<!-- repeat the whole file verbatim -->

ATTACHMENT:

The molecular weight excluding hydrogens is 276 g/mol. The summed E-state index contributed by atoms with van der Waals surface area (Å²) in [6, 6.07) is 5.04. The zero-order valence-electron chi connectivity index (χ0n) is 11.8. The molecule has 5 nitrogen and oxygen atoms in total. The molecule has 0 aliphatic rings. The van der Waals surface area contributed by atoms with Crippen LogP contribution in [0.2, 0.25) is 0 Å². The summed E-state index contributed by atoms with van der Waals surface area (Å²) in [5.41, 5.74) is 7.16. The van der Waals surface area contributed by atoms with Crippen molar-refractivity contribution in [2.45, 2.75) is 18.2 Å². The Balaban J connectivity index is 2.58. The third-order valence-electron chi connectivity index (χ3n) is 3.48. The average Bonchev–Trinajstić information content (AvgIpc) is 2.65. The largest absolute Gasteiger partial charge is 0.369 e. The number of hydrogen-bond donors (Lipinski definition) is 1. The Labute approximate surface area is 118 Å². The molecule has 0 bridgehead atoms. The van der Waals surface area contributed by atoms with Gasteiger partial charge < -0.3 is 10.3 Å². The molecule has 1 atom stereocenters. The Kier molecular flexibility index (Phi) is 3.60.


The molecular weight excluding hydrogens is 276 g/mol. The summed E-state index contributed by atoms with van der Waals surface area (Å²) in [6, 6.07) is 5.04. The zero-order valence-electron chi connectivity index (χ0n) is 11.8. The molecule has 5 nitrogen and oxygen atoms in total. The molecule has 0 aliphatic rings. The van der Waals surface area contributed by atoms with Crippen LogP contribution in [0.2, 0.25) is 0 Å². The summed E-state index contributed by atoms with van der Waals surface area (Å²) in [5.41, 5.74) is 7.16. The van der Waals surface area contributed by atoms with Crippen molar-refractivity contribution in [2.45, 2.75) is 18.2 Å². The Balaban J connectivity index is 2.58. The third-order valence-electron chi connectivity index (χ3n) is 3.48. The average Bonchev–Trinajstić information content (AvgIpc) is 2.65. The largest absolute Gasteiger partial charge is 0.369 e. The number of hydrogen-bond donors (Lipinski definition) is 1. The Labute approximate surface area is 118 Å². The molecule has 0 bridgehead atoms. The van der Waals surface area contributed by atoms with Gasteiger partial charge < -0.3 is 10.3 Å². The molecule has 1 atom stereocenters. The Kier molecular flexibility index (Phi) is 3.60.